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  • How to disable jsr 303 bean validation ?

    Hi,
    I'm using spring-mvc and my domain beans are using jsr 303 bean validation annotation. (eg @NotNull, @Min, @Max etc).

    My application should be able to turn off bean validation because if my user press the button "draft save" they should be able to save a "draft" version of the domain object bypassing all the validation.
    Is it possibile to set a parameter that turn off temporary bean validation ?

    Regards

    Fabio

  • #2
    hai..
    hope this link help you..
    http://beanvalidation.org/1.0/spec/
    if not, just helping...

    Comment


    • #3
      Thanx for you reply.
      It seems to me that jsf can use the global parameter javax.faces.validator.DISABLE_DEFAULT_BEAN_VALIDAT OR to disable all validation and I'd like to use something similar with spring-mvc

      Regards

      Fabio

      Comment


      • #4
        Your save-draft method should simply hook into another method on your controller which doesn't use @Valid(ate) ... Or do manual validation depending on the button pressed.

        I assume you are only using the validation on the web side and not on the JPA side...

        Comment


        • #5
          Originally posted by Marten Deinum View Post
          Your save-draft method should simply hook into another method on your controller which doesn't use @Valid(ate) ... Or do manual validation depending on the button pressed.
          Yes I'm currently doing as you suggested by it means to duplicate each save method in my controller...
          It would be usefull to be able to simply turn off vaidation at "runtime"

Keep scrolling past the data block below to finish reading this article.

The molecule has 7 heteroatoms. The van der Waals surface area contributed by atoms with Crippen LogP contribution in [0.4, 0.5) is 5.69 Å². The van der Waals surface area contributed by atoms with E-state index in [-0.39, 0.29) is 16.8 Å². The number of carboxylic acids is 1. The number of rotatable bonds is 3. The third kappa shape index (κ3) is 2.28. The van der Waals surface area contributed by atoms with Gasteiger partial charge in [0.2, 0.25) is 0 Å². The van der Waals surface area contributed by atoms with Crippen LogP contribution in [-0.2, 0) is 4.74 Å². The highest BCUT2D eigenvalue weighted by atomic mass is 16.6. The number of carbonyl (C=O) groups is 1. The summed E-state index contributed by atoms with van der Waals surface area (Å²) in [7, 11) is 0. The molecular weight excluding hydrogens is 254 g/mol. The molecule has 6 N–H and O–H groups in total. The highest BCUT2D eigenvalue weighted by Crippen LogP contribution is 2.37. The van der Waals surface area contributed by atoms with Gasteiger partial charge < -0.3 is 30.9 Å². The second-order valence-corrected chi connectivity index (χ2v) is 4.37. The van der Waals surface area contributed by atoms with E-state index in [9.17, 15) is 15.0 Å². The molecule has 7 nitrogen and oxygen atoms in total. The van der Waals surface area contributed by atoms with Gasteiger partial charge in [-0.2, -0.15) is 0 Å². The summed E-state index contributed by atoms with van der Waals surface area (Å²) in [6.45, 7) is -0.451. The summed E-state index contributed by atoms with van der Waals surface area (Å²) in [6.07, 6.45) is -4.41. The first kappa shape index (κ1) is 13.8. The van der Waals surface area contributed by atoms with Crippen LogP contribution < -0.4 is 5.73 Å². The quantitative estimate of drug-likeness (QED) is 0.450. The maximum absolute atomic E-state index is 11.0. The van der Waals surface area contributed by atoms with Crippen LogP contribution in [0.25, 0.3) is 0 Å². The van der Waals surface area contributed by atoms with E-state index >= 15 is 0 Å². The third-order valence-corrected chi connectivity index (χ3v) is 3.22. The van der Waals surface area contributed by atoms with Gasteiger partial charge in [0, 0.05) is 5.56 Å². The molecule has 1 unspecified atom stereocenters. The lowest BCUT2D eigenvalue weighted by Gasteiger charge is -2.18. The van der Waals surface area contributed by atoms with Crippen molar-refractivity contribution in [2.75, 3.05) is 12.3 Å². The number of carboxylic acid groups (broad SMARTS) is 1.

Comment


          • #6
            Although everyone is preaching and teaching DRY, sometimes it is useful. To quote James Coplien 'We have been abstracting away the use-cases' ...

            I think the code you end up with is a perfect real world representation of the different use-cases in your system. I could also envision a situation where the draft-save is just a simple save in the database, whereas the actual save triggers/sets of different actions.

            There is a way but as mentioned you would have to do manual validation based on the draft or not-to-draft save.

            Comment


            • #7
              Originally posted by Marten Deinum View Post
              Although everyone is preaching and teaching DRY, sometimes it is useful. To quote James Coplien 'We have been abstracting away the use-cases' ...


              Originally posted by Marten Deinum View Post
              I think the code you end up with is a perfect real world representation of the different use-cases in your system. I could also envision a situation where the draft-save is just a simple save in the database, whereas the actual save triggers/sets of different actions.
              Correct... Draft save and normal save are different functional requirements... so it's not so bad manage them with two different methods

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